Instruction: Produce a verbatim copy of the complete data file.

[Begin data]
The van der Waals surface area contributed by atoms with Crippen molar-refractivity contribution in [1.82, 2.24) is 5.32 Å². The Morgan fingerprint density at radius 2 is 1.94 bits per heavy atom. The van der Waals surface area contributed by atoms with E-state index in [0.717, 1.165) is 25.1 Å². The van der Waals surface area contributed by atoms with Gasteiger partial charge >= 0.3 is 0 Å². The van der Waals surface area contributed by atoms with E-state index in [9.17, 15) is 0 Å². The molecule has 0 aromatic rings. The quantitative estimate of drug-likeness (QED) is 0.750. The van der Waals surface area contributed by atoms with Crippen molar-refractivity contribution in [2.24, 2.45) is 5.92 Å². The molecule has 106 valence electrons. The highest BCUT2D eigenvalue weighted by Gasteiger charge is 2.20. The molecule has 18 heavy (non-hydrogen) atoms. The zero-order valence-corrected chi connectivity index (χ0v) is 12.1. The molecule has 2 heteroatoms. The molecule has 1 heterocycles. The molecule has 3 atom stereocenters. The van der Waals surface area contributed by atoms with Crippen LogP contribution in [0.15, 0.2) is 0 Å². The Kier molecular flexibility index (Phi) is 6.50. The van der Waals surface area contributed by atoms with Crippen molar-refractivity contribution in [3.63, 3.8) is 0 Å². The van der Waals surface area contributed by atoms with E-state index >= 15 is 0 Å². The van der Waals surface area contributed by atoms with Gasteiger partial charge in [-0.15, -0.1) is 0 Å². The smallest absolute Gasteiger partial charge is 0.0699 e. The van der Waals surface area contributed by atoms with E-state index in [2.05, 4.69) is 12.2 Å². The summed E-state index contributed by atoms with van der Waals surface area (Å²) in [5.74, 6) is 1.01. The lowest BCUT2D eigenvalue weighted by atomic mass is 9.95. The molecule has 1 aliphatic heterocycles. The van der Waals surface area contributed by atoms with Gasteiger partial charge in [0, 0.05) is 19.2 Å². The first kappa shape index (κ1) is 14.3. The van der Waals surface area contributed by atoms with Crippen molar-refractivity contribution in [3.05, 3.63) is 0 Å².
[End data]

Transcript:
The van der Waals surface area contributed by atoms with Crippen molar-refractivity contribution in [1.82, 2.24) is 5.32 Å². The Morgan fingerprint density at radius 2 is 1.94 bits per heavy atom. The van der Waals surface area contributed by atoms with E-state index in [0.717, 1.165) is 25.1 Å². The van der Waals surface area contributed by atoms with Gasteiger partial charge >= 0.3 is 0 Å². The van der Waals surface area contributed by atoms with E-state index in [9.17, 15) is 0 Å². The molecule has 0 aromatic rings. The quantitative estimate of drug-likeness (QED) is 0.750. The van der Waals surface area contributed by atoms with Crippen molar-refractivity contribution in [2.24, 2.45) is 5.92 Å². The molecule has 106 valence electrons. The highest BCUT2D eigenvalue weighted by Gasteiger charge is 2.20. The molecule has 18 heavy (non-hydrogen) atoms. The zero-order valence-corrected chi connectivity index (χ0v) is 12.1. The molecule has 2 heteroatoms. The molecule has 1 heterocycles. The molecule has 3 atom stereocenters. The van der Waals surface area contributed by atoms with Crippen LogP contribution in [0.15, 0.2) is 0 Å². The Kier molecular flexibility index (Phi) is 6.50. The van der Waals surface area contributed by atoms with Crippen molar-refractivity contribution in [3.63, 3.8) is 0 Å². The van der Waals surface area contributed by atoms with E-state index >= 15 is 0 Å². The van der Waals surface area contributed by atoms with Gasteiger partial charge in [-0.15, -0.1) is 0 Å². The smallest absolute Gasteiger partial charge is 0.0699 e. The van der Waals surface area contributed by atoms with E-state index in [2.05, 4.69) is 12.2 Å². The summed E-state index contributed by atoms with van der Waals surface area (Å²) in [5.74, 6) is 1.01. The lowest BCUT2D eigenvalue weighted by atomic mass is 9.95. The molecule has 1 aliphatic heterocycles. The van der Waals surface area contributed by atoms with Gasteiger partial charge in [0, 0.05) is 19.2 Å². The first kappa shape index (κ1) is 14.3. The van der Waals surface area contributed by atoms with Crippen molar-refractivity contribution in [3.05, 3.63) is 0 Å².